I bought a new Police Service Six in '85 and still have it and I've never had the cylinder apart. I don't think it would spin like an S&W even if I soaked it in Kroil for a week.

John
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Old November 1, 2011, 10:51 PM   #18
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Crazy88, you have had a lot of good and solid advice that would normally work, and it sounds like you have followed it well, but still no fix. Something is still preventing you from removing the ejector rod, so before you break something take it to a gunsmith and let him deal with the problem before you do any real damage.
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Old November 2, 2011, 08:28 AM   #19
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Agree with old bear.

For some reason, the way the Security six is designed, crud slowly builds up in the ejector rod area in the cylinder, and the only way to clean it properly is to take it apart. all the flushing in the world doesn't seem to do the job. You need to get it done as eventually the thing will lock up. Once it's free, it's real easy to take apart and clean occasionally. So ask a gunsmith to do it for you. Likely take 30 seconds and be free to boot!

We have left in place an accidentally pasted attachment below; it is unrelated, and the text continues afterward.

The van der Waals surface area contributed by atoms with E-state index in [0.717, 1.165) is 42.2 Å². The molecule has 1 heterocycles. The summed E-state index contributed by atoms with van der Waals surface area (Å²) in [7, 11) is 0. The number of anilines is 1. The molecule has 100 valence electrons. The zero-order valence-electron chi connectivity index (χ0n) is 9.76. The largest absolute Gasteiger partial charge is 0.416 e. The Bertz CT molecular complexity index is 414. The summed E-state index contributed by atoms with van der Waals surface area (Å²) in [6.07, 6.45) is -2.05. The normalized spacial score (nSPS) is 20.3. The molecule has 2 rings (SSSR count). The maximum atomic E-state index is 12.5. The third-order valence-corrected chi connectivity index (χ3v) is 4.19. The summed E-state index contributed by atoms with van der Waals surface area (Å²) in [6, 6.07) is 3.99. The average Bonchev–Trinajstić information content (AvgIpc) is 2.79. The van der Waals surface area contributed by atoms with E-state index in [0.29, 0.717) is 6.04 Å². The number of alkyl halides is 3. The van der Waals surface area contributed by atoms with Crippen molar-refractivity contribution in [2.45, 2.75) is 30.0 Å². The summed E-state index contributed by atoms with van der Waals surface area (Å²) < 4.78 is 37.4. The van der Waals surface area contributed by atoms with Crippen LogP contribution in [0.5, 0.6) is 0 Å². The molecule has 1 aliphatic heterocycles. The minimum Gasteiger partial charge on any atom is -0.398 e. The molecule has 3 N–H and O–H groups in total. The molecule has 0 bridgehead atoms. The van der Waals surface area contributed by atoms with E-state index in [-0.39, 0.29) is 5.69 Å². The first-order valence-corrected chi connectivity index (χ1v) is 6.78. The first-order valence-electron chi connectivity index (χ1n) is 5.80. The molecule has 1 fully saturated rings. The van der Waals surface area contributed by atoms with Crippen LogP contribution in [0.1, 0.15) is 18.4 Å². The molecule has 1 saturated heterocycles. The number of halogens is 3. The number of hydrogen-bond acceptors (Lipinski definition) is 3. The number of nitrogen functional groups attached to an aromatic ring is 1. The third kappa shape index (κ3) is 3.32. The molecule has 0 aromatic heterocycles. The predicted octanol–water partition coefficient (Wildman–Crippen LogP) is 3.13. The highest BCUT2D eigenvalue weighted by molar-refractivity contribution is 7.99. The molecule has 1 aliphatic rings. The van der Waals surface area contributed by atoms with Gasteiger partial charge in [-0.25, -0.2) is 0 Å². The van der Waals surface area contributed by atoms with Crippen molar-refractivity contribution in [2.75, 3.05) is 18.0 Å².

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Old November 2, 2011, 03:41 PM   #20
Crazy88Fingers
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I'm starting to think a gunsmith may be the way to go as well. 30 seconds? Sure. Free? Doubt it. There used to be an old gringo gunsmith down the road that might have given me a freebie, but he just moved to Texas. So now I'm left with a bunch of South Americans that will most likely charge me for the full hour.